The connection to Ab-Ex is especially important. Like Jackson Pollock’s, Pfaff’s work is heroically scaled and action-oriented; it has a quality that Irving Sandler, in a major essay titled “Judy Pfaff: Tracking the Cosmos” (2003), called “theatricality.” For the participant-viewer standing within it, a Pfaff installation can seem like a theater, a space within which dramatic action occurs. They can seem like action paintings so energetic that they have leapt off the walls. In describing her working methods, though, Pfaff tends to use cinematic rather than theatrical analogies: “I structure my work more the way films are put together; it’s like quick splices and dissolves in films, particularly those of the Russian avant-garde [such as] Dziga Vertov’s Man with a Movie Camera. You don’t know exactly why, but when you’re in the work you get excited, even panicked by the structuring of the scene.”

The word “structure” is key here; even if Pfaff’s work can often look and feel wild, it is always the product of painstaking planning, not to mention extremely detail-oriented and technically challenging fabrication, much of which she does herself in her massive, barn-like studio. She has said, “There is much structuring even though my work looks casual. It’s totally structured even to a fault.” This careful attitude eventually made Pfaff unhappy with the impermanence of the installations, which were destroyed after the exhibitions were concluded. In the late ’80s, she sought out commissions for site-specific permanent installations, and also evolved a hybrid form of wall-relief, in which many of the qualities of the room-filling installations could be achieved in a portable work that can be mounted on a wall. In her permanent commissions, Pfaff of course has to contend with the inbuilt nature of the space she is given, which to some extent dictates the nature of the artwork. In making Notes on Light and Color (2000), at Dartmouth College in Hanover, N.H., Pfaff had to work with a semicircular wall. To her it suggested the retina of the human eye, so she went in an optical direction, creating an installation that is calmer and quieter than most of her works. Luminous colored discs seem to float amid hourglass-shaped sculptural elements, drawing viewers’ attention to the process of seeing.

While Pfaff’s work is very urban, drawing inspiration from the manic intensity and visual complexity of modern everyday life, she also includes nature, but in a way that does justice to the way we experience it in the post-industrial age. It is noteworthy that Pfaff was included in the recent traveling exhibition “LandEscape,” dedicated to the wide range of contemporary-art responses to landscape. She has made extremely powerful use of natural elements in a 2017 installation, Tivoli—>Tisbury. Named for the Hudson Valley town of Tivoli, N.Y., where she has her studio, and Tisbury, England, where it was installed, it mingles medieval cathedral architecture, colorful structures that recall a Renaissance orrery, and actual trees with elaborate root systems penetrating into rock.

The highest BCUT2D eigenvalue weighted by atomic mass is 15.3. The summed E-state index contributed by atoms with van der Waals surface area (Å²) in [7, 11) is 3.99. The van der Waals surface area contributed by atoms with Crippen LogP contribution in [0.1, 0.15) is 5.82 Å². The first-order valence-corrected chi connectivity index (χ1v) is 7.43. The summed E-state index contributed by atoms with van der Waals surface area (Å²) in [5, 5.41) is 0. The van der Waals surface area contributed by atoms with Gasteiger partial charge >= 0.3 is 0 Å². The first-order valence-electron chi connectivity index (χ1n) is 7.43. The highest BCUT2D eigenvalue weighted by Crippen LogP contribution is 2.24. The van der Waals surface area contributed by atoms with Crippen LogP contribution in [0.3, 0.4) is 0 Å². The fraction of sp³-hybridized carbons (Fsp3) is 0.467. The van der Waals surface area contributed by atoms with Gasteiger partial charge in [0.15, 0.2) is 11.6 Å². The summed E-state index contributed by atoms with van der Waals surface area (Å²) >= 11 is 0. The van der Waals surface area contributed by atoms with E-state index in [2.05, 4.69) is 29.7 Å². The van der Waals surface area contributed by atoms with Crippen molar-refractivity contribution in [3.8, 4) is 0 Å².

Recently Pfaff has been making flat or nearly flat works that combine aspects of collage, assemblage, and photographic imagery. Earlier iterations of her flat-art approach involved encaustic painting augmented with ink, collaged photographs, and even burn marks; the latest ones use digital imagery (drawn from source photographs of the urban scene) and break the boundary of the traditional frame by allowing certain elements to “poke” out of the expected rectangle. Pfaff’s “Quartet” series from 2018 is a dizzying four-part essay in visual density, layering one space on top of another, frames within frames, filling each with so many colors, shapes, and allusions that it dances on the ledge of confusion without falling into the abyss.

She has also recently made pieces, mainly abstract, using oil stick and encaustic over vintage paper from India or old Chinese-American documents; the fact that these have handwriting and other previously-created marks on them allows the artist to create a sort of historical and cultural palimpsest. From a formal point of view, they represent other ways of creating a complex, multivalent effect that allows a nominally flat work to have more dimensions than two.

Pfaff’s art, in all its phases, embraces the messiness and chaos, visual and otherwise, of modern life, without letting it be a cause of anxiety or despair. Whether in her gigantic installations or in small sculptures, wall works, paintings, and collages, she finds the joy and pleasure in our crazy world and channels it straight into the amazed viewer, who is more than just a viewer.

By John Dorfman

Author: Art & Antiques Magazine | Publish Date: May 2019